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Rep Cathy Crawford
Rep. Crawford champions plan promoting language equality and acquisition for Michigan’s deaf and hard-of-hearing community
RELEASE|September 15, 2020

House panel approves legislation seeking to end language deprivation

The House Families, Children and Seniors Committee today unanimously approved state Rep. Kathy Crawford’s plan promoting language equality and acquisition for children who are deaf and hard of hearing in Michigan.

 Crawford’s measure is in response to high rates of delayed language acquisition and language deprivation among the deaf and hard-of-hearing community – particularly children who are American Sign Language (ASL) users. Despite being a recognized language in Michigan, there is currently no formal statewide system to monitor, track and report a child’s language benchmarks in ASL, nor is there any statewide ASL language assessment for children who are deaf and hard-of-hearing from birth to age five.

Crawford, who chairs the House Families, Children and Seniors Committee, said the lack of language acquisition and early intervention resources for deaf or hard-of-hearing children who use ASL is resulting in a high number of children who are not prepared for Kindergarten in English literacy, reading and writing.

“When it comes to acquiring language and English literacy, children who are deaf or hard of hearing are already at a disadvantage as compared to their hearing peers,” said Crawford of Novi. “And parents can’t access services because they don’t know how their child is progressing in their language acquisition. This has caused a delay in language acquisition for these children during their most critical years, and has often resulted in language deprivation. Language deprivation can have irreparable consequences that last a lifetime, especially when it comes to future success in the workplace. We need to close the gap and resolve this decades-long issue, get parents the information they need and help provide these kids with the same opportunities as their hearing peers.”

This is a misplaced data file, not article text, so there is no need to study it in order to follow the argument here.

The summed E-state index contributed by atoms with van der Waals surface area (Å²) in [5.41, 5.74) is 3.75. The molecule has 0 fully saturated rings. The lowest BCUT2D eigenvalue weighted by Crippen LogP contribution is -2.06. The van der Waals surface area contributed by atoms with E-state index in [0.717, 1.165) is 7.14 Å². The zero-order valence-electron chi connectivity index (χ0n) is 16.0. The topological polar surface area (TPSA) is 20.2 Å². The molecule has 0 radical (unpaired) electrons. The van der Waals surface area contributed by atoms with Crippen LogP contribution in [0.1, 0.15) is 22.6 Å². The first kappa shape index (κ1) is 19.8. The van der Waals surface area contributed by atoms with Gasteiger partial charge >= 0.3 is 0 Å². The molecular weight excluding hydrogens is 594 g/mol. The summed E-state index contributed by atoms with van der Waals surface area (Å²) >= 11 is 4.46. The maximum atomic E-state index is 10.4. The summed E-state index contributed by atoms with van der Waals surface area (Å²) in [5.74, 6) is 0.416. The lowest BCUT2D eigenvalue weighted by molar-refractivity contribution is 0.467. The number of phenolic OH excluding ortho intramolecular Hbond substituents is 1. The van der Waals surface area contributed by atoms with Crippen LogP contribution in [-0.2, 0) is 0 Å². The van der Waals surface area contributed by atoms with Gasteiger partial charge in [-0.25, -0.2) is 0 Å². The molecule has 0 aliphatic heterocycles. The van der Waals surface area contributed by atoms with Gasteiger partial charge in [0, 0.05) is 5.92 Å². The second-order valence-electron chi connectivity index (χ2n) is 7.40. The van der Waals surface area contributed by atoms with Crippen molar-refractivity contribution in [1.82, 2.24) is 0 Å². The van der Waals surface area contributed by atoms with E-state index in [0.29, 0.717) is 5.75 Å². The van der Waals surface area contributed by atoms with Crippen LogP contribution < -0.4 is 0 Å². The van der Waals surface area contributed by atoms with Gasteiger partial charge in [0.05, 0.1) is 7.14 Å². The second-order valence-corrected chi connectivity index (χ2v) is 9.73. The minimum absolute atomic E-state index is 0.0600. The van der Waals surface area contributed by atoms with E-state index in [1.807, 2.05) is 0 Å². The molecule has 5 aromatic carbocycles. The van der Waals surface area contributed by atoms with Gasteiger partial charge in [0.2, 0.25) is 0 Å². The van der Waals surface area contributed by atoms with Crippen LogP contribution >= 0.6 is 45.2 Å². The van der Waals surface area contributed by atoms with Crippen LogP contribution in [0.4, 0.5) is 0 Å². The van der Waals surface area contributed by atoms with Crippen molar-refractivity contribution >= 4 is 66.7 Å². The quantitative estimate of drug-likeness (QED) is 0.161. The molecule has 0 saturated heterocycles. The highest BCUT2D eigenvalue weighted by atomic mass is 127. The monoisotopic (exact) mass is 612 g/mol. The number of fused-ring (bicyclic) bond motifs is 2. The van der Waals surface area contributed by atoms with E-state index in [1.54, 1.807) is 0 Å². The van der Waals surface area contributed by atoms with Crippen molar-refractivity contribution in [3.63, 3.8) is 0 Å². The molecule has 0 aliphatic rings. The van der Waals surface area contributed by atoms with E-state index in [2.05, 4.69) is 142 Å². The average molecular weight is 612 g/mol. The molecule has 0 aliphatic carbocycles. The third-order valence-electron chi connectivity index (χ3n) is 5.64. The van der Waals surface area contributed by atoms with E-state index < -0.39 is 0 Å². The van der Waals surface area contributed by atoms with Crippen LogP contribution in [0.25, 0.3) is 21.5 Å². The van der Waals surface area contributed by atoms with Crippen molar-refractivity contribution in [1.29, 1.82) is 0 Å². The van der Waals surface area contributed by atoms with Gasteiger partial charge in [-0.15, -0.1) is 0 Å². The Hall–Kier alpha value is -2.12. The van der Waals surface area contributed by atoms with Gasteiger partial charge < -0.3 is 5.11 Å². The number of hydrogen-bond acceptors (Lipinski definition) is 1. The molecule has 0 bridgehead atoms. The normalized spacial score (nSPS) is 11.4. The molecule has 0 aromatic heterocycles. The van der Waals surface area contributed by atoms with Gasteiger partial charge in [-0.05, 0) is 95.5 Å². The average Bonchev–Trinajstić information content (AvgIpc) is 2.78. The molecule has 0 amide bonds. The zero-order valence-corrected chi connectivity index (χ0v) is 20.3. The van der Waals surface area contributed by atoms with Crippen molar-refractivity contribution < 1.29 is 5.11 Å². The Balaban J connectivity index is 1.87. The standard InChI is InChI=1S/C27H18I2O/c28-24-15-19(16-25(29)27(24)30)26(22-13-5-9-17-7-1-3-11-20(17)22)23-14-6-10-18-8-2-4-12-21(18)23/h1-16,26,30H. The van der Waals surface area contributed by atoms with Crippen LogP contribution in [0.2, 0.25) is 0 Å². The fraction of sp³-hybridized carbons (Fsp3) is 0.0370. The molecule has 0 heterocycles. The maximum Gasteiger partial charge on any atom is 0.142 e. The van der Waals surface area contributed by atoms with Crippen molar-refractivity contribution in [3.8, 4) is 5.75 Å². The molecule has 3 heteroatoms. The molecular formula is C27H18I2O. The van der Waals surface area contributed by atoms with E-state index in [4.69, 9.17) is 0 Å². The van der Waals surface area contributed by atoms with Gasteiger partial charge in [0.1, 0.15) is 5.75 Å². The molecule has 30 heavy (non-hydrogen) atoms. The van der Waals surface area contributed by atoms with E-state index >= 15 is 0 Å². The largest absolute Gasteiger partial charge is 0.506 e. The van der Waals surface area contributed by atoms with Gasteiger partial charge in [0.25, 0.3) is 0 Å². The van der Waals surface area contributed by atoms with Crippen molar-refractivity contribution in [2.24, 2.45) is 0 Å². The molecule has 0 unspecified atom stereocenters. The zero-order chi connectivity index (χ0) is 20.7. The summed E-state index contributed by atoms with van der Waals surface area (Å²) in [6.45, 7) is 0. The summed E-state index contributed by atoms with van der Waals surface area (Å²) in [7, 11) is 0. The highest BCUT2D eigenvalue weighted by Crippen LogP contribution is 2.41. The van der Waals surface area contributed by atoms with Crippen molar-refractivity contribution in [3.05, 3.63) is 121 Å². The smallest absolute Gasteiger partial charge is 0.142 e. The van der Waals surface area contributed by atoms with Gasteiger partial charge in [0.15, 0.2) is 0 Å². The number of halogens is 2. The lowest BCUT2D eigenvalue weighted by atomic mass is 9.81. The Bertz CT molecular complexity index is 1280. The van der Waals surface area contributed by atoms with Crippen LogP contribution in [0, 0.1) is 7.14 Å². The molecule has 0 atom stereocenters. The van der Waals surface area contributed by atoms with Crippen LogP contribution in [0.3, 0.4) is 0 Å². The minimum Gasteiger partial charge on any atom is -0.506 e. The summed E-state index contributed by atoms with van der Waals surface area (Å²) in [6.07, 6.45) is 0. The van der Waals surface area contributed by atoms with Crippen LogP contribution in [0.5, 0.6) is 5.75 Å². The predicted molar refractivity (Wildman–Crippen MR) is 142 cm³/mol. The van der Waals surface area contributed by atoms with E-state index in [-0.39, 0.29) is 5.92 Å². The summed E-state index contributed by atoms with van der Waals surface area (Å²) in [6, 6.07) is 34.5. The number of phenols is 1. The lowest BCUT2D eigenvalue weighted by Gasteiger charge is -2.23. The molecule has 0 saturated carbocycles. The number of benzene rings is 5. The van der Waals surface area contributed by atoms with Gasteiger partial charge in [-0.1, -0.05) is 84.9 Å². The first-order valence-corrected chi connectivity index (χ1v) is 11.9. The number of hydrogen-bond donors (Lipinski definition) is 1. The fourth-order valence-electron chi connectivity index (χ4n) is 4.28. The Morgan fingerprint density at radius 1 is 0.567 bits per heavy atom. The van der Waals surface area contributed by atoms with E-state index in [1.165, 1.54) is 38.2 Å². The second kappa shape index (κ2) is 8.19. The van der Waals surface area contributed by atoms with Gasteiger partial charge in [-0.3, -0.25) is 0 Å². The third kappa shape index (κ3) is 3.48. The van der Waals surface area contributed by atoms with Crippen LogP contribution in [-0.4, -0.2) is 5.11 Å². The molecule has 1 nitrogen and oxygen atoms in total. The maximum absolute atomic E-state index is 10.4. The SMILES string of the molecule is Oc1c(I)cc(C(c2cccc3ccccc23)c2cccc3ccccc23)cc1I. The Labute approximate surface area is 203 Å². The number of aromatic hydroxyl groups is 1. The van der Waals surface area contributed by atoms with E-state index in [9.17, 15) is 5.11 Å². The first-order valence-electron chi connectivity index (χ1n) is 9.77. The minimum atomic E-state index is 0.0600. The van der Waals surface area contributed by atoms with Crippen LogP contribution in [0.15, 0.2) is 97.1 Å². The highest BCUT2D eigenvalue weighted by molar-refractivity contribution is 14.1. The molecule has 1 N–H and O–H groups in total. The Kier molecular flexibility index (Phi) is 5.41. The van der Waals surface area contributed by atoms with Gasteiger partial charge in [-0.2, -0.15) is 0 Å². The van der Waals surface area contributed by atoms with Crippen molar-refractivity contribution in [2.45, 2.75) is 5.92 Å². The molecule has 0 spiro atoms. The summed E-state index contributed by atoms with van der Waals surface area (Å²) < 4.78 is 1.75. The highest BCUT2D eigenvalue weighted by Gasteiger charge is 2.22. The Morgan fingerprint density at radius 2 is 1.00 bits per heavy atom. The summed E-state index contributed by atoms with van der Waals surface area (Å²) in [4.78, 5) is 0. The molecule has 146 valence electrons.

The plan would establish a 15-member advisory committee within the Michigan Department of Education that is made up of parents, educators and advocates who will consult with the department on creating ASL language milestones and assessment tools for children age five or younger. The milestones and assessments would be included in a resource for parents to be able to monitor and track their child’s expressive and receptive language acquisition and developmental stages toward English literacy using ASL, English or both, and may also be used when developing a child’s individualized education plan.

Crawford’s measure will also require the department to distribute the language milestones and assessment tools to intermediate school districts, public school academies and the Michigan School for the Deaf. Each year, the department will report the literacy development of children who are deaf or hard of hearingwho are age five or younger as compared to their peers.

“These poor kids have been forgotten about for too long by our state’s education system, and it’s time we start putting as much energy into their success in the classroom as we do everyone else,” Crawford said. “I look forward to continuing conversations with the department and the governor’s office in ensuring deaf and hard-of-hearing children have equal opportunities to achieve all of their dreams – and that starts with having access to a strong language foundation.”

House Bill 5836 now moves to the House Ways and Means Committee for further consideration.

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